Here are two of the reviews. The Review's points are in Green with Dehlin's Essay quotes in Blue. My words are in Black. On the use of the word Scimitar: "While there certinaly are legitimate issues worth discussing about the Book of Mormon and archaeology, Dehlin’s essay on the subject is full of things that simply are not true. Take, for instance, this paragraph about the cimeter (more commonly spelled scimitar today): Dehlin's Essay claims: Cimeter: The curved, bladed weapon, mentioned 3 times in the Book of Mormon, originated with the Ottoman empire in the 9th Century. Not only is it an Asian word for blade, it’s also made of anachronistic steel. It remains unknown how Lehi would be aware of it, as the word was unused in any contemporary Hebrew literature. The Review's Counter to that claim: The Origins of Curved, Bladed Weapons Curved, bladed weapons—which scholars freely call scimitars—have been known since the Bronze Age. Some scholars believe such weapons were known in the ancient Near East as early as the 3rd millennium BC.1 It’s certainly attested by the 2nd millennium BC. Describing weapons from the Later Bronze Age (ca. 1550–1200 BC), archaeologist Amihai Mazar wrote, “Sickle-shaped scimitars are known both from actual finds and from Egyptian artistic depictions.”2 Mazer shows an illustration of the Egyptian weapon, which he captions as “a scimitar.” In Canaan, “the curved sickle-sword, r scimitar” is known even earlier, in the Middle Bronze Age.3 An Egyptian text written in the early 2nd millennium BC mentions the plundering of weapons, including scimitars, from Canaanite towns: “copper-cum-wood [weapons]: (battle)-axes, 10; scimitars, 33; daggers, 12; knives (?), 11.”4 There’s even evidence that Israelites specifically used curved-bladed swords. Boyd Seevers, an expert in Old Testament warfare, said, “Likely the typical early Israelite sword was a sickle-sword, which had a handle attached to a straight shaft that continued into a curved blade.”5 The only known artistic depiction of Israelite swords, from Assyrian reliefs dated to ca. 700 BC, illustrates them as curved-bladed weapons.6 For what it is worth, curved weapons that leading Maya scholars Mary Miller and Simon Martin have described as “scimitar-like” are also known in Mesoamerican art going back to the early pre-Classic period (ca. 1500–900 BC).7 So the existence of curved-bladed weapons, which scholars have freely referred to as scimitars, is well attested long before the Ottoman empire or the 9th century AD. Asian Word for Blade First, what’s an “Asian” word? This generalization is unhelpful, and also pretty racist. Asia is a huge continent, with literally hundreds of different languages and cultures—which includes the Middle-East, where Israel is. So technically a “Hebrew” word is an “Asian” word. I assume that what they mean is it’s a Persian word, but even that is not really accurate. Scimitar is an English word—and there’s no problem with it showing up in an English translation. As quoted above, Egyptologist Donald Redford used “scimitar” in his English translation of an Egyptian word referring to curved-bladed weapons from around 2000 BC.8 So again, not clear what the problem is. As for the origins of the word, its etymology goes back to 15th century French (cimeterre) and Italian (scimitarra). It’s origins beyond that are uncertain. Some think it comes from the Persian shimshir, but others think that connection is unsatisfactory.9 Anachronistic Steel There’s a whole section on steel elsewhere in the essay, which I or one of my compatriots might decide to deal with in detail later. For now, I’ll just say three things: 1. Steel is definitely not anachronistic for Lehi’s time. Tests performed on iron objects from the early Iron Age proved that nearly all of them were technically made of steel.10 What’s more, a steel Israelite sword has specifically been found dated to the 7th century BC.11 2. The Book of Mormon never says what their “cimeters” are made out of (Enos 1:20; Alma 27:29; Alma 44:8). 3. Scimitars needn’t necessarily be made out of steel. As noted, sickle-shaped swords referred to as scimitars by scholars are known from the Bronze Age, and where made out of bronze, and sometimes even wood. In Mesoamerica, scimitar-like blades were made out of flint.12 The Word Unused in Contemporary Hebrew Literature Obviously, the Englishword scimitar is not used in any Hebrew literature from Lehi’s day. But as noted, words translated as “scimitar” by scholars are known in the ancient Near East, going back to well before Lehi’s day. Obviously, since Israelites had curved swords (as noted above), they probably had a word for such swords as well. And indeed, there is just such a Hebrew word: kidon (כידון), defined as “javelin or short curved sword.”13Roland De Vaux explains: [Kîdôn] is usually translated ‘javelin’, … [m]ore probably, however, the kîdôn was a scimitar … like those shown on monuments discovered in excavations.14 In 1 Samuel 17:6 and 45, P. Kyle McCarter translates kidon as “scimitar,” and defines it as “a heavy, curved, flate-bladed, Oriental sword with a cutting edge on the outer (convex) side of the blade.”15 Significantly, the term kidon shows up twice in Jeremiah (6:23; 50:42), a contemporary prophet with Lehi—so it is used in “contemporary Hebrew literature.” Conclusion I honestly can’t imagine someone writing a single paragraph with more factual errors than this one. And while I’ve made it a point to cite mainstream academic sources here, it’s not like Mormon scholars have not pointed this out—in response to this very criticism—before.16 So why does critical literature, including here Dehlin’s essays, keep repeating this nonsensical claim over and over and over? Perhaps it’s because they did nothing more than read the Wikipedia article on “scimitar”—a shallow and superficial research method if ever there was one. Or perhaps it’s because they know for many who lose faith over articles like this, it’s the cumulative effect of the arguments. Piling on one claim after another—no matter how tenuous—can overwhelm the unsuspecting reader who does not know any better, and doesn’t have the means to factcheck the information presented. If this is the case, it’s easy to see why critics might continue to repeat old claims long since debunked, since reducing the number of arguments does not ultimately serve the cumulative effect very well. But it’s also extremely unethical. So let’s give Dehlin the benefit of the doubt and just assume that he really just didn’t know any better—his understanding of the topic too superficial. This still seriously undermines the credibility of the essays. Author Alexander CampbellPosted on February 13, 2019Categories Archaeology and the Book of Mormon, UncategorizedTags anachronisms, archaeology, Book of Mormon, cimeter, scimitar, steel." On the Honey Bee: Dehlin's Essay says: The Mormon Stories essay on “Archaeology and the Book of Mormon” argues that the mentioning of Jaredite beekeeping is anachronistic: “The Jaradites are described in Ether as having carried honey bees to the New World, while ignoring the improbability of transporting bees in a totally enclosed submarine for a year. The honey bee is not native to North America.” To support this claim, the article hyperlinks to a 2006 article from ScienceDaily. The Reviews counter to that claim: The only reference to honeybees in the Book of Mormon is in the book of Ether: “And they did also carry with them deseret, which, by interpretation, is a honey bee; and thus they did carry with them swarms of bees, and all manner of that which was upon the face of the land, seeds of every kind.” Ether 2:3 Ignoring for now the arguably ancient etymology of deseret, it must be pointed out that the text actually does not describe the Jaredites taking honeybees with them across the ocean. It rather describes them carrying honeybees before they cross the ocean in the “valley of Nimrod” as they went “forth into the wilderness” (Ether 2:4–5). It might be assumed that the Jaredites took honeybees with them to the New World, but when the text catalogues New World Jaredite fauna (Ether 9:18–19), honeybees are absent. Apiculture in ancient Egypt is documented as early as the third millennium BC.1 It is striking that the Jaredite word for honeybee, deseret, has a plausible Egyptian etymology (dšrt).2 It seems probable that Jaredite apiculture was imported from ancient Egypt, since evidence for beekeeping in Mesopotamia (the supposed homeland of the Jaredites) is scant, with the clearest data for Mesopotamian apiculture coming long after Jaredite times.3 A plausible reading of the Book of Mormon text could argue that the Jaredite honeybees did not survive the group’s pan-Mesopotamian (and pan-Eurasian?) migration.4 The claim made by Dehlin that there is no native pre-Columbian apiculture is demonstrably wrong. “Yucatan was a thriving center of apiculture from pre-Columbian times, persisting, little changed, to the present,” and there are several known native North American honeybee species.5 The Spanish described native honey-producing beekeeping upon their arrival in the Yucatan,6 and Michael D. Coe, whom Dehlin has interviewed and often cites as an authority on Book of Mormon archaeology, has discussed native Mesoamerican apiculture and specifically speaks of the “stingless honeybee” as a domesticated New World animal.7 Other scholars have also discussed the significance of apiculture in ancient Mesoamerican history and culture.8 Most recently, an article published in the journal Latin American Antiquity in June 2018 documents the existence of pre-Columbian beekeeping among the pre-Classic Maya. While the Jaredites are usually associated by Book of Mormon scholars with Olmec culture,9 which is older than Maya culture, the attestation of pre-Columbian Mesoamerican apiculture refutes Dehlin’s sweeping claim that “the honey bee is not native to North America.”10 In fact, the species Melipona beecheii is native to Mesoamerica, and was used for collecting honey. As were the species Partamona bilineata and Tetragonisca angustula, to name just two others. The “honey bee . . . not native to North America” spoken of in the ScienceDaily article cited by Dehlin is referring to is a different, more common species (the European honeybee or Apis mellifera). So even if the Jaredites did manage to bring honeybees to the New World (which the Book of Mormon never actually explicitly claims happened), there is abundant archaeological and zoological evidence for their domestication and use in pre-Columbian North America. As in most matters related to archaeology and the Book of Mormon, Dehlin is out of date, uninformed, and demonstrably wrong.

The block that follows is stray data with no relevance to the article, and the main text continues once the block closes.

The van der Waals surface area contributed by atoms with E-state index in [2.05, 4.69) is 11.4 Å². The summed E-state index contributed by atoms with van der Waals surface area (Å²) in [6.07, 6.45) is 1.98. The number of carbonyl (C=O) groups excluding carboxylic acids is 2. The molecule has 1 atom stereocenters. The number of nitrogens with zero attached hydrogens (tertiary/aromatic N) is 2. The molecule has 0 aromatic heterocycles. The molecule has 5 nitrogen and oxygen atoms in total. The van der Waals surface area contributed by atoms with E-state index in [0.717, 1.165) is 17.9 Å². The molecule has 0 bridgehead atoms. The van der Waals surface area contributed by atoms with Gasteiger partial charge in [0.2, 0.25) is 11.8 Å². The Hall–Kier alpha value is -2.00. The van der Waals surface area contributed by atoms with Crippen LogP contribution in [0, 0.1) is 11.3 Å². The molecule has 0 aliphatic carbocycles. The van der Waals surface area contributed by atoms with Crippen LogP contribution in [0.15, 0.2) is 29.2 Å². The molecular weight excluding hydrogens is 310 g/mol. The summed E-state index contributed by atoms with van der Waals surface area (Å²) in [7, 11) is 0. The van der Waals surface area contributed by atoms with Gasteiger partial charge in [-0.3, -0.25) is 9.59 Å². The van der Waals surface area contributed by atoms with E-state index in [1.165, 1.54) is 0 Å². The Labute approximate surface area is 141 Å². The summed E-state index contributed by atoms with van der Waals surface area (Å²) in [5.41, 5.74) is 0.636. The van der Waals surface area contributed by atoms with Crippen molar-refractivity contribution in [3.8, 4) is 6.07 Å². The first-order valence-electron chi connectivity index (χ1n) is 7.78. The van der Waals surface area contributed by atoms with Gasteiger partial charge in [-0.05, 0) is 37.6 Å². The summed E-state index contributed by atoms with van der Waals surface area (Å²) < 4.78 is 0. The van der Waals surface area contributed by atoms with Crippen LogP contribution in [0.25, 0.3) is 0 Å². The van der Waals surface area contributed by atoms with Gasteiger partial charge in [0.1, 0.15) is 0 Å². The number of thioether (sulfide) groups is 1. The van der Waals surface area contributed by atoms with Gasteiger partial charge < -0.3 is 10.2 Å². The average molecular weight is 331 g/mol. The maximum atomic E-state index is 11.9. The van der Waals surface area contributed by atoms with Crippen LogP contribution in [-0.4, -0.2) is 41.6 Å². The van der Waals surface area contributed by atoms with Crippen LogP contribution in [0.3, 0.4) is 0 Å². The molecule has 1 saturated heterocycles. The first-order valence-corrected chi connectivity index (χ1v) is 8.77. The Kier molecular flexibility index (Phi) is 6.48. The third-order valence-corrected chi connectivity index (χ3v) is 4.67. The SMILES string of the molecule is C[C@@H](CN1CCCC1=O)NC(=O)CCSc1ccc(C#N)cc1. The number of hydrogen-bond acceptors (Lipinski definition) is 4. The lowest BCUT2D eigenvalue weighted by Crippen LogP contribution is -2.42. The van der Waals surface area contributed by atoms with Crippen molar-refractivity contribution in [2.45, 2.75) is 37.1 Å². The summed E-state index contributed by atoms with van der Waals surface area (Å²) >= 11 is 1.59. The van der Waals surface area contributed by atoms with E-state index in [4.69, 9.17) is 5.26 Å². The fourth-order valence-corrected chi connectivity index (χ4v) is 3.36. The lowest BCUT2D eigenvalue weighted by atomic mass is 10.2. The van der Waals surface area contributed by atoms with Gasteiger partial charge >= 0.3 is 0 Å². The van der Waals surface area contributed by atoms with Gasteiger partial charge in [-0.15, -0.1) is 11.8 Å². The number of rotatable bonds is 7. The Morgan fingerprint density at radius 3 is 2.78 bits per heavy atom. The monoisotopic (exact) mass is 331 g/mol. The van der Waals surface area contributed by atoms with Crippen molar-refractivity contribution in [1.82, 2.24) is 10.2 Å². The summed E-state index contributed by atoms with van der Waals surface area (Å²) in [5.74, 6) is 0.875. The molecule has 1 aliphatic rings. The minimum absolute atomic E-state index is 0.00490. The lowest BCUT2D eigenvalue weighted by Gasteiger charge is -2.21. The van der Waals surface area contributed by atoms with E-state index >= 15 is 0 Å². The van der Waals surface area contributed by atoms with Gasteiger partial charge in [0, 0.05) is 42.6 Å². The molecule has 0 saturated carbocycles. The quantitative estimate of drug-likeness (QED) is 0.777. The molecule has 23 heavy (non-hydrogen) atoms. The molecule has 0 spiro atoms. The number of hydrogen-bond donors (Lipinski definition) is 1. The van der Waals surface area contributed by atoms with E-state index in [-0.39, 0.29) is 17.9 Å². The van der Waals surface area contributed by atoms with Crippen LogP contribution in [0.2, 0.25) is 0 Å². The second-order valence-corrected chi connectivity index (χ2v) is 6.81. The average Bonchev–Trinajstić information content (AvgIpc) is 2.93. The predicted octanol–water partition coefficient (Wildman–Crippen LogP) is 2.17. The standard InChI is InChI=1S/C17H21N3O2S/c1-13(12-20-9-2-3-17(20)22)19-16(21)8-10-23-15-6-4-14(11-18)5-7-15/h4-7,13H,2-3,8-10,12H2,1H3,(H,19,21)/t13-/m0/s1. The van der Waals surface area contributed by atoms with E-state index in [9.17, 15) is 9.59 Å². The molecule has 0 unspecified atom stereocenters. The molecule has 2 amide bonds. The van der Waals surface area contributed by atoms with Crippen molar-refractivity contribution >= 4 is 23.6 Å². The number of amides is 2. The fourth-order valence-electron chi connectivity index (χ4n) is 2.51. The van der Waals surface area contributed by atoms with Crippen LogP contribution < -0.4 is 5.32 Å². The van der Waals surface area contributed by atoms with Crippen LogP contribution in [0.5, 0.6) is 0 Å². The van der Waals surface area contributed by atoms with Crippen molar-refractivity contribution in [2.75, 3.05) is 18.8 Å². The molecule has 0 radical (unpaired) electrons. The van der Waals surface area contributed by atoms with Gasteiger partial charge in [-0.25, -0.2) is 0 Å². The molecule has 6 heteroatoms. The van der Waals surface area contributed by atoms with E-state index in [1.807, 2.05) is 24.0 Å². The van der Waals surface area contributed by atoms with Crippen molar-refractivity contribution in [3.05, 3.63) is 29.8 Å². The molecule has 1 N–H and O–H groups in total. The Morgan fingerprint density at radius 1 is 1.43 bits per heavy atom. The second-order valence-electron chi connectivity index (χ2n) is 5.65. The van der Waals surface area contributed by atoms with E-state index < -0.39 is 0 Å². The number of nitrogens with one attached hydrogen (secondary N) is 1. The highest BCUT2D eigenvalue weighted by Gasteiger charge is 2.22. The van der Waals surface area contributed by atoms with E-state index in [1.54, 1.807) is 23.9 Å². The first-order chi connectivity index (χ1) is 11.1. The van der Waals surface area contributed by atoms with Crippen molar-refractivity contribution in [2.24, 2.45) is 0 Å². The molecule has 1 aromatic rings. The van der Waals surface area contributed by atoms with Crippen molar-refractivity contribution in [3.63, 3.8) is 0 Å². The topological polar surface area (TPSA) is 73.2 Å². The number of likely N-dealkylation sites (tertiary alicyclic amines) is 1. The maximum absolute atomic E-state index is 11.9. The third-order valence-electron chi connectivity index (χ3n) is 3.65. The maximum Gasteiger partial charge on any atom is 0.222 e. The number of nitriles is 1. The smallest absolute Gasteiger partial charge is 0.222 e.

25. bluebell

    Left Hand

    We are demeaning Pres. Oaks, just by posting in this thread and disagreeing with him. Is that what you are saying?